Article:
Bible study author, speaker and blogger Michelle Lesley weighs in on the recent controversy that arose when the announcement came that the president of evangelical apologetics ministry Christian Research Institute (CRI), founded by the late Dr. Walter Martin, had been chrismated into the apostate Greek Orthodox Church. Lesley writes:
Hank Hanegraaff, the Bible Answer Man. If you hadn’t heard of him before, you probably have by now. President of the Christian Research Institute, author of over twenty books, and host of the popular Bible Answer Man radio call in show, Hanegraaff has been highly regarded in the field of apologetics for years.
Until recently, that is, when he publicly announced that he had been chrismated into the Greek Orthodox church he had been attending for about two years.
Why? Because the Greek Orthodox church holds many beliefs which conflict with Scripture in much the same way, and on some of the same issues, the Roman Catholic church’s beliefs conflict with Scripture.
Much ink and airtime has been dedicated to specific, unbiblical Greek Orthodox doctrines, and you can learn about those in the Additional Resources section at the end of this article, but I’d like to take a look at a statement Hank made during an interview about his decision to join Greek Orthodoxy:
His journey to Orthodoxy began with a trip to China, when “I saw Chinese Christians who were deeply in love with the Lord, and I learned that while they may not have had as much intellectual acumen or knowledge as I did, they had life,” he said.
On the flight back, Hanegraaff wondered if he was even a Christian. “I was comparing my ability to communicate truth with their deep and abiding love for the Lord Jesus Christ.”¹
There are two telling points in these remarks that I think we, as Christian women, would do well to examine and learn from:
Your feelings and experiences aren’t the biblical basis for decision-making.
Just taking Hank’s own words at face value, his feelings about salvation and what the Christian life “should” be like, and his experience with the Chinese Christians – not Scripture – were, at the very least, his first step away from a doctrinally sound church.
The Bible – which is what this whole Christianity thing we’re doing is based on – makes very clear that we can’t trust our feelings. We can’t trust that they’re real, rational, or biblically appropriate. And our experiences are notoriously unreliable as well. How many times have you acted, spoken, or made an assumption based on what you thought was happening right in front of you, only to find out later that your assessment of the situation was wrong, you had misunderstood, or you had jumped to the wrong conclusion?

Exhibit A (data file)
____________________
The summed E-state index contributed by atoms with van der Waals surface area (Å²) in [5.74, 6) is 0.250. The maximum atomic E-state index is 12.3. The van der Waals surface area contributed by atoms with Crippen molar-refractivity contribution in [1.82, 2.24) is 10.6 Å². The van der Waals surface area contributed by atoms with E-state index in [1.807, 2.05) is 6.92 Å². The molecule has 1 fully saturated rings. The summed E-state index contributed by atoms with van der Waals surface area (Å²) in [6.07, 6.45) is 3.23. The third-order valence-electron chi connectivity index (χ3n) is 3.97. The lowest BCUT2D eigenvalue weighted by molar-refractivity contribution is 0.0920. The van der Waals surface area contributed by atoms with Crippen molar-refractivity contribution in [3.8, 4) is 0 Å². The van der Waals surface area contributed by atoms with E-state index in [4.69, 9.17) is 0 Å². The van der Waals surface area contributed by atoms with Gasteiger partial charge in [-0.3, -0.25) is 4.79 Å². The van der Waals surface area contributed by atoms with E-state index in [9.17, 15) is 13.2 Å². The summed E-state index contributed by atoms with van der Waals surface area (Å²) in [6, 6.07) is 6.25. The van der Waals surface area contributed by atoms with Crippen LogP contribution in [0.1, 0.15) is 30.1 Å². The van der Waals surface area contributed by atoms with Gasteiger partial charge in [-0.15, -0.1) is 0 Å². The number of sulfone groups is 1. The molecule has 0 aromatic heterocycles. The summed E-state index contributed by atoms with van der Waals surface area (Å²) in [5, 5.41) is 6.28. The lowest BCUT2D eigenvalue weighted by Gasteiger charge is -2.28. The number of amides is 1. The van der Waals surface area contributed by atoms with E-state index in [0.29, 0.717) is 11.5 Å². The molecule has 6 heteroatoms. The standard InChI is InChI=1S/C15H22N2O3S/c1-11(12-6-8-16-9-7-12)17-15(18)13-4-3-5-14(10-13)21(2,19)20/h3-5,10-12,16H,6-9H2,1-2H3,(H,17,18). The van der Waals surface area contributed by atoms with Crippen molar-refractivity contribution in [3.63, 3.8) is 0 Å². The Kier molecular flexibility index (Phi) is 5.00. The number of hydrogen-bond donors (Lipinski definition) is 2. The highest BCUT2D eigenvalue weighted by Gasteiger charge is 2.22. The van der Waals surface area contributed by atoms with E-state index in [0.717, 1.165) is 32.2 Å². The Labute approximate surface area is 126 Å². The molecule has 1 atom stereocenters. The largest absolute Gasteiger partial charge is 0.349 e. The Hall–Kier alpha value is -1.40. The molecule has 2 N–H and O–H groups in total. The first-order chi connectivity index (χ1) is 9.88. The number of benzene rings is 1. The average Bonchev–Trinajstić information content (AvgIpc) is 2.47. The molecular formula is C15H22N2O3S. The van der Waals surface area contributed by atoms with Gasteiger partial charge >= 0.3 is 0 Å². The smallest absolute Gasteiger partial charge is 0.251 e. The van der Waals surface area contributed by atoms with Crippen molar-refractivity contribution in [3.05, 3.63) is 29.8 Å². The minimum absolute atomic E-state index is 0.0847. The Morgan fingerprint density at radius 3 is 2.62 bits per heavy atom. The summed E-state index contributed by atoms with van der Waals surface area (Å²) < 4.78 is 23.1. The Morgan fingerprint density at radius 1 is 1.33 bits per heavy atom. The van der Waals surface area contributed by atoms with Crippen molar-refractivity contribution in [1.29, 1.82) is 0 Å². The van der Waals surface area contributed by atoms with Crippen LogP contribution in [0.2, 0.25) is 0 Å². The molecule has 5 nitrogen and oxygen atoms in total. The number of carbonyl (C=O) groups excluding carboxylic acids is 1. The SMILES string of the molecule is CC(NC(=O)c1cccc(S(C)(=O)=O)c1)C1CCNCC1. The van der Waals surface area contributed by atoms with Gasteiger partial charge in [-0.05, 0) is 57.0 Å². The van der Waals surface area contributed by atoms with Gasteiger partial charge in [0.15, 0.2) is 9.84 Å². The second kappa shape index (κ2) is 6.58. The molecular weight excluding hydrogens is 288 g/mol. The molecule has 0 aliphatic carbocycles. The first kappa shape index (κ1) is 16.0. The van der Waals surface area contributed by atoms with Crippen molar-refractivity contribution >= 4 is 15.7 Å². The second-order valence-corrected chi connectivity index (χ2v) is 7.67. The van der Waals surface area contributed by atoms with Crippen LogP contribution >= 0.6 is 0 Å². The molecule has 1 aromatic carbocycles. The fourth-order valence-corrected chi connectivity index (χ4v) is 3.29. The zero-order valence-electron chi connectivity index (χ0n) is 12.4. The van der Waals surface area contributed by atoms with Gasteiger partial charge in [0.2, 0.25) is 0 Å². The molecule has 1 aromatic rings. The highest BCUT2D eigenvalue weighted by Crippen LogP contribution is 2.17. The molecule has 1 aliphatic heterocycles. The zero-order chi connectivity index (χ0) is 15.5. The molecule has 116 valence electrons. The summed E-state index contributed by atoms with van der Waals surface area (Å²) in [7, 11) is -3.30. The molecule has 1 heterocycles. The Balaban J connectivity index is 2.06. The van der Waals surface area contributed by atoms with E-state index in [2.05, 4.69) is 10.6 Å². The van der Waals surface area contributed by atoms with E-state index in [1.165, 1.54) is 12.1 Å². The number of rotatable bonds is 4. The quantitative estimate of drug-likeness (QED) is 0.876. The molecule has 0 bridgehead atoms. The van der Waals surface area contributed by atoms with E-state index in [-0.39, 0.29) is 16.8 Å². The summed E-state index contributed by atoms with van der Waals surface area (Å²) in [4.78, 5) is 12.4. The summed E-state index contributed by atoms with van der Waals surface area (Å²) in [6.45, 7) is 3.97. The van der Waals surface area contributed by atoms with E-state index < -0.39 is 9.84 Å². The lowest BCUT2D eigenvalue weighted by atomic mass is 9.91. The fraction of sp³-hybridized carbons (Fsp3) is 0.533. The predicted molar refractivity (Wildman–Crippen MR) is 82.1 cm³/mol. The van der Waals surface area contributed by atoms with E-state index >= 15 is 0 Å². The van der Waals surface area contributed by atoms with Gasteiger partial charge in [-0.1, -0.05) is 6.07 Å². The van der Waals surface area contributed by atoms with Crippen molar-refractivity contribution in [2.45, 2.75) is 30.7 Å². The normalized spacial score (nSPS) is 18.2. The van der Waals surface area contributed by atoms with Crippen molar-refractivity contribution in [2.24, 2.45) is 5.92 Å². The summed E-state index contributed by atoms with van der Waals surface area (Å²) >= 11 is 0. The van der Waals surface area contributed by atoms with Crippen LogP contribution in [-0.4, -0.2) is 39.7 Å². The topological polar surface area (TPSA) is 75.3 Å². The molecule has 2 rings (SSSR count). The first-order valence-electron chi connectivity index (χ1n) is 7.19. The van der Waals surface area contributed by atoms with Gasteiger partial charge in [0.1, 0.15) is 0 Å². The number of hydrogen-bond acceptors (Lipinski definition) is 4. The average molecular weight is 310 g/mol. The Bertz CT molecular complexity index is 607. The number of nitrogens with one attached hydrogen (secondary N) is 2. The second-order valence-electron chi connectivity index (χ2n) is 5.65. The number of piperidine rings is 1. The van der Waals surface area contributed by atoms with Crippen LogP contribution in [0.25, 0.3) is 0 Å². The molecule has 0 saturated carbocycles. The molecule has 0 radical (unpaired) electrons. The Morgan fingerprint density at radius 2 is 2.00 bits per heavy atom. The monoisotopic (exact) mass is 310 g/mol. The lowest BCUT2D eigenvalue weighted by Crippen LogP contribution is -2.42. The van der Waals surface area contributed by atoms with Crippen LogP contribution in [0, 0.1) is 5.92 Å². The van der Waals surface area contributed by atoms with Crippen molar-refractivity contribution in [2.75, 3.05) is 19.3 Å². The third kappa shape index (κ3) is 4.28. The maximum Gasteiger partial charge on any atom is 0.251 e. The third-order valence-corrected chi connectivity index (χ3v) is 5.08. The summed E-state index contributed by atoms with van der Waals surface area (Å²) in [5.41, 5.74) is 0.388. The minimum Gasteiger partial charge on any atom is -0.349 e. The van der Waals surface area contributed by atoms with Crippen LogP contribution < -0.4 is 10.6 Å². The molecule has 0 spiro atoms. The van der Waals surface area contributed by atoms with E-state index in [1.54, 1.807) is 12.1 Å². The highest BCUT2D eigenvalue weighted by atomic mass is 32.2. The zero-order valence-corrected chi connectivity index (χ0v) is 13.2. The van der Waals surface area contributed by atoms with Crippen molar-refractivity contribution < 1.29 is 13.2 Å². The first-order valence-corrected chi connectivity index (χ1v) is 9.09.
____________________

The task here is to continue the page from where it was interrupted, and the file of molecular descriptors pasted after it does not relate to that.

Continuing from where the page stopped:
That’s why God tells us that His written word – not our feelings and experiences – is the standard by which we live our lives and the basis for every decision we make. Our hearts and minds are sinful and fallible. God’s word is not. It can be trusted. It proves true every time it’s tried. God’s word is sufficient, and it – not our feelings and experiences – is our authority.
Most of us have heard the scenario of the woman who cheats on her husband and then says things like, “I think God is calling me to divorce my husband so I can be with my lover. I just feel like God would want me to be happy.” And most of us could point her to Scriptures that clearly refute her feelings- that God is not calling her to get divorced because He intended marriage to be for life, and that adultery is sin that needs to be repented of, despite how “happy” it makes her.
If we would give Scripture the preeminence over feelings in that kind of situation, why would we not give Scripture the preeminence over feelings when it comes to something as important as what we believe about God and the kind of worship He finds acceptable? One woman’s adultery is paltry in comparison to the nature of God and the doctrine and practices of Christ’s church. Yet, so often, we bow the knee to the god of what we think and feel and prefer rather than what the God of the Bible commands. Continue reading